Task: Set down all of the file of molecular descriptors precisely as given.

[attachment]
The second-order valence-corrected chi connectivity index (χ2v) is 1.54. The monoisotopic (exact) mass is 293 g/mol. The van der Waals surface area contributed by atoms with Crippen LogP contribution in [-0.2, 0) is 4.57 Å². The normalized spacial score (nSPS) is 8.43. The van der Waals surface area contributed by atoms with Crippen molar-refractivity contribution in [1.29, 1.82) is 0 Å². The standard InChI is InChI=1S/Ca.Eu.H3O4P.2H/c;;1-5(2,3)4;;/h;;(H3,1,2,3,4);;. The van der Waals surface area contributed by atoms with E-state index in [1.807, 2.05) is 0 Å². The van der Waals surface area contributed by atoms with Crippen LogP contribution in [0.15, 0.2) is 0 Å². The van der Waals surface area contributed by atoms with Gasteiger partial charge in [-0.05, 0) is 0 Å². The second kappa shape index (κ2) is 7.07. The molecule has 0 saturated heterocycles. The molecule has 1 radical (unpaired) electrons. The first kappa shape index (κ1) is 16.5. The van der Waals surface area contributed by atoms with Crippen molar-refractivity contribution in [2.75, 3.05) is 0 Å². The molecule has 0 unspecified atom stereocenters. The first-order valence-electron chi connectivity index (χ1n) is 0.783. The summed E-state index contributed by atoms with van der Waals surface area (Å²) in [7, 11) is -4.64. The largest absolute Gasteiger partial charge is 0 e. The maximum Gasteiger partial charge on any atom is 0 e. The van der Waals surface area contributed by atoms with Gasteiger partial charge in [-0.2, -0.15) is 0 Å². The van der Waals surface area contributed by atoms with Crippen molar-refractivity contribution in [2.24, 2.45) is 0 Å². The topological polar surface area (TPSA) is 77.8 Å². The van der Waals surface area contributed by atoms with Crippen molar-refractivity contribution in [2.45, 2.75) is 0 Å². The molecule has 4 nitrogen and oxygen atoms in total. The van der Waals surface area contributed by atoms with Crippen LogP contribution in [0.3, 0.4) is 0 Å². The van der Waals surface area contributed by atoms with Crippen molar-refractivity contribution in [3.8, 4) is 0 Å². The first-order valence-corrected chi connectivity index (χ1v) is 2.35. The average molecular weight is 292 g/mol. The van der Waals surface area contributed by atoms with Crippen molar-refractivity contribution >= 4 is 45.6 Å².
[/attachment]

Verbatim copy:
The second-order valence-corrected chi connectivity index (χ2v) is 1.54. The monoisotopic (exact) mass is 293 g/mol. The van der Waals surface area contributed by atoms with Crippen LogP contribution in [-0.2, 0) is 4.57 Å². The normalized spacial score (nSPS) is 8.43. The van der Waals surface area contributed by atoms with Crippen molar-refractivity contribution in [1.29, 1.82) is 0 Å². The standard InChI is InChI=1S/Ca.Eu.H3O4P.2H/c;;1-5(2,3)4;;/h;;(H3,1,2,3,4);;. The van der Waals surface area contributed by atoms with E-state index in [1.807, 2.05) is 0 Å². The van der Waals surface area contributed by atoms with Crippen LogP contribution in [0.15, 0.2) is 0 Å². The van der Waals surface area contributed by atoms with Gasteiger partial charge in [-0.05, 0) is 0 Å². The second kappa shape index (κ2) is 7.07. The molecule has 0 saturated heterocycles. The molecule has 1 radical (unpaired) electrons. The first kappa shape index (κ1) is 16.5. The van der Waals surface area contributed by atoms with Crippen molar-refractivity contribution in [2.75, 3.05) is 0 Å². The molecule has 0 unspecified atom stereocenters. The first-order valence-electron chi connectivity index (χ1n) is 0.783. The summed E-state index contributed by atoms with van der Waals surface area (Å²) in [7, 11) is -4.64. The largest absolute Gasteiger partial charge is 0 e. The maximum Gasteiger partial charge on any atom is 0 e. The van der Waals surface area contributed by atoms with Gasteiger partial charge in [-0.2, -0.15) is 0 Å². The van der Waals surface area contributed by atoms with Crippen molar-refractivity contribution in [2.24, 2.45) is 0 Å². The topological polar surface area (TPSA) is 77.8 Å². The van der Waals surface area contributed by atoms with Crippen molar-refractivity contribution in [2.45, 2.75) is 0 Å². The molecule has 4 nitrogen and oxygen atoms in total. The van der Waals surface area contributed by atoms with Crippen LogP contribution in [0.3, 0.4) is 0 Å². The van der Waals surface area contributed by atoms with Crippen molar-refractivity contribution in [3.8, 4) is 0 Å². The first-order valence-corrected chi connectivity index (χ1v) is 2.35. The average molecular weight is 292 g/mol. The van der Waals surface area contributed by atoms with Crippen molar-refractivity contribution >= 4 is 45.6 Å².